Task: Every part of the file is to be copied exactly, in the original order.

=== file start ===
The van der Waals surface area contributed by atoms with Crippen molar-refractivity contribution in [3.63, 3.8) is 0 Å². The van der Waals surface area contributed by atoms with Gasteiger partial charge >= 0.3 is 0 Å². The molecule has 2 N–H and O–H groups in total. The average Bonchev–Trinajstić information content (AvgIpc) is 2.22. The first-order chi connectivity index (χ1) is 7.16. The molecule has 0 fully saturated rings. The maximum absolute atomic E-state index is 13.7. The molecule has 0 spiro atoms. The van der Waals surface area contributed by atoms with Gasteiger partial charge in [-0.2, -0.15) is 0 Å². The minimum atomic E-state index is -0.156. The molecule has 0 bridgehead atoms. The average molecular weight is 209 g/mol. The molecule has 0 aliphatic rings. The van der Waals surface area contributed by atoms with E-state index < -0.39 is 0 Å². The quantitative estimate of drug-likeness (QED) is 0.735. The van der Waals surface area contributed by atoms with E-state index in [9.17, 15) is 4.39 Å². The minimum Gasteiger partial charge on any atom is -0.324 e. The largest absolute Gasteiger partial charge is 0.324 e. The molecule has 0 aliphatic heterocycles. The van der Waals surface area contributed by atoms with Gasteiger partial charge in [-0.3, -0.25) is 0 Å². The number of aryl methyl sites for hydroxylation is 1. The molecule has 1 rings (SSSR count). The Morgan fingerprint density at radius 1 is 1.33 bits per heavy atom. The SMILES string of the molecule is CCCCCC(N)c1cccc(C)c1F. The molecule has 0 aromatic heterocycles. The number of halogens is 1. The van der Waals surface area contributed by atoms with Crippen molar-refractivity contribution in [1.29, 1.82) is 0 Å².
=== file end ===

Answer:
The van der Waals surface area contributed by atoms with Crippen molar-refractivity contribution in [3.63, 3.8) is 0 Å². The van der Waals surface area contributed by atoms with Gasteiger partial charge >= 0.3 is 0 Å². The molecule has 2 N–H and O–H groups in total. The average Bonchev–Trinajstić information content (AvgIpc) is 2.22. The first-order chi connectivity index (χ1) is 7.16. The molecule has 0 fully saturated rings. The maximum absolute atomic E-state index is 13.7. The molecule has 0 spiro atoms. The van der Waals surface area contributed by atoms with Gasteiger partial charge in [-0.2, -0.15) is 0 Å². The minimum atomic E-state index is -0.156. The molecule has 0 bridgehead atoms. The average molecular weight is 209 g/mol. The molecule has 0 aliphatic rings. The van der Waals surface area contributed by atoms with E-state index < -0.39 is 0 Å². The quantitative estimate of drug-likeness (QED) is 0.735. The van der Waals surface area contributed by atoms with E-state index in [9.17, 15) is 4.39 Å². The minimum Gasteiger partial charge on any atom is -0.324 e. The largest absolute Gasteiger partial charge is 0.324 e. The molecule has 0 aliphatic heterocycles. The van der Waals surface area contributed by atoms with Gasteiger partial charge in [-0.3, -0.25) is 0 Å². The number of aryl methyl sites for hydroxylation is 1. The molecule has 1 rings (SSSR count). The Morgan fingerprint density at radius 1 is 1.33 bits per heavy atom. The SMILES string of the molecule is CCCCCC(N)c1cccc(C)c1F. The molecule has 0 aromatic heterocycles. The number of halogens is 1. The van der Waals surface area contributed by atoms with Crippen molar-refractivity contribution in [1.29, 1.82) is 0 Å².